Robert Reich has a public post on Facebook that says essentially the same thing as the joint statement that Richard Dawkins and I signed. It says we are going to disagree, that’s inevitable, so we have to do it in a reasonable way.
This is the summer of our discontent. Almost everyone I know is angry — with politics, with government, with the media, with their work, with their employer, with people who hold different views. Why? Not since the 1930s have so many Americans been on a downward escalator economically and faced so much financial insecurity. That we’re supposed to be in an economic recovery makes it all the worse. I think this the root of our anger, and it has a lot to do with fear. I sense it in the way the anger is expressed — with bitterness and resentment, cynicism, often in ad hominem attacks and personal insults. Yet if we’re to improve the situation we’ve got to turn the anger in a constructive direction, work hard to change things, disagree respectfully, and use argument instead of invective. Is the widespread discontent causing us to forget how much we depend on common sense and decency?
It’s hard to do. I’m no genius at it, that’s for damn sure. But, precisely because we’re not robots or totally rational entities or able to decouple ourselves from our emotions, we have to make the effort not to pour gasoline on every fire we see.
Katherine Woo says
We have what 10% or more real unemployment, which is a national emergency in my opinion. We needed a jobs bill in the 2008 stimulus to provide tax and trade incentives to encourage maximum employment. We also need to discourage outsourcing, chronic overtime, and other labor practices that reduce the number of jobs with exist. I know it will be unpopular here given the sentimentality surrounding the issue, but discouraging immigration in times of high unemployment is a fundamental part of sound labor policy as well. No matter how you spin it, citizens have a moral right to have first access to the pool of jobs at any given point. The entire foundation of popular governments is to preferentially benefit their citizens. Of course a lot of leftwing politics is seeped in internationalist worldviews that are frankly just utopian indulgences at this point in human history, so that fact sort of gets glossed over.
Lets unpack this.
Reasonable. I get that we want to be willing to engage one another on our respective reasons, be heard and understood independent of any disagreement. But we will be using emotion to be effective when disagreement remains despite understanding which is functional use of the logic of emotions in communication and rhetoric. Not all of that is what would normally be called “reasonable”, even if there is reason for doing so.
The things that are being referred to as “robotic” are not the whole people themselves, but how we individually create system one responses to what we encounter when engaging in sociopolitical conflict in terms of both assessment of what we see and how we react to it. While logical fallacies are robotic responses, so too are totally correct snappy quotable responses to fallacies. What matters is being able to take an inventory of your ability to assess what you see and respond to it in order to make sure that you are not only effective but consistent with reality as much as possible. Think of it as logical and empathetic preening.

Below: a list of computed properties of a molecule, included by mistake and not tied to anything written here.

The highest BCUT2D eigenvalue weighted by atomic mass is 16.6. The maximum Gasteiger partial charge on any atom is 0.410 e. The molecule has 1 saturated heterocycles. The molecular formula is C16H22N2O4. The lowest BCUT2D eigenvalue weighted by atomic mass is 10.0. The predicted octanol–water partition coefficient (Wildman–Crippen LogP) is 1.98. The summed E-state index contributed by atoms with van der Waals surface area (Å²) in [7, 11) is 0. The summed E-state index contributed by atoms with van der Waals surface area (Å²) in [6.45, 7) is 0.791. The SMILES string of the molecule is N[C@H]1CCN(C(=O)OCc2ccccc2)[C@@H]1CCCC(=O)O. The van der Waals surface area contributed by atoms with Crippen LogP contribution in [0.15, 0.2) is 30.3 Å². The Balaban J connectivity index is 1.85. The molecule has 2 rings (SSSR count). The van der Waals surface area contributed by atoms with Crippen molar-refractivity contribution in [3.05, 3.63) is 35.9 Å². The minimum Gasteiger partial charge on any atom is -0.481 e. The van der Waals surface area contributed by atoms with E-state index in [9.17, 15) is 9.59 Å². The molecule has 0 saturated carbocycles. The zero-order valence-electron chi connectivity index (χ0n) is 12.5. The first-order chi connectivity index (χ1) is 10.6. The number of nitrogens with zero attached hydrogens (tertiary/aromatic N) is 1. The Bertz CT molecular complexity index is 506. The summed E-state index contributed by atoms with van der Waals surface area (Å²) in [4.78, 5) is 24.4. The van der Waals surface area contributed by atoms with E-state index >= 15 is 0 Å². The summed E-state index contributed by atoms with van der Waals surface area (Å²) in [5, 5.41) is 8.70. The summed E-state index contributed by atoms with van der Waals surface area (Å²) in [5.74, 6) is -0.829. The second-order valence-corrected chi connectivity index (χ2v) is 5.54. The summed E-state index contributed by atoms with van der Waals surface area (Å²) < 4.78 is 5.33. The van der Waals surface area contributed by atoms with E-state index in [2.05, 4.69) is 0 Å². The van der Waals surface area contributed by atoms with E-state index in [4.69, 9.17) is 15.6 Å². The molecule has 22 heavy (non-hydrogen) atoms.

A necessary filter to add to this is “awareness of effectiveness independent of reality”. This is where Dawkins comes into play where he might be right about a pathetic logical point, but because of conflicts in emotional logic his effectiveness is limited with respect to his choice of means of getting attention (Full disclosure: I’m engaged in a discussion about this issue with respect to PZs recent post. It’s no Dear Muslima but the angle having to do with depression and suicide is worth reconsidering with others). Changing society in any way will always bump up against someone’s sensitivities and a discussion of relevant, reasonable, and effective sensitivities to tweak is worth having. The best choices will for example only tweak the sensitivities of people bothered by seeing more news coverage that makes whites feel uncomfortable for how we are treating minorities as a group (and the way the specific manifestations of that treatment creates de facto racist institutions).
Is it reasonable to engage in use of anger and other intense emotion (positive and negative emotion) for rhetorical purposes? If not how do we effectively get attention where it is needed? We need real-world functional examples, not things that take the same categories as the excuses that just keep the problems hidden. Sometimes an F-bomb ridden rant is appropriate, especially if you have specific circumstances in which one is willing to do such and you do make active efforts to ensure that the rhetoric does reflect reality. Judging people on their ability to do this well is a totally valid thing and we need to discuss how we do this.
One person’s insult is another persons accurate descriptor. When I follow characterizations of persons and situations I hear about to sources I have to say that the two sides of the rift are not equal in accuracy at all and that is part of how I have chosen the side of the rift that I have. Mythologizing is a religious characteristic that I’m somewhat surprised to see take the form that it has in this schism.
At some point lack of empathy, reason, and other should cause a loss of respect. Discussions of what those times look like should occur.
And last but not least “common sense” and “decency” are extremely subjective. If there is a disagreement that is causing conflict clearly common sense does not exist because we are trying to agree on what that is. In this case ironically because we are also disagreeing on what is decent.
Ophelia – good post. And yes, to paraphrase Bowie, it’s best not to try to put out a fire with gasoline.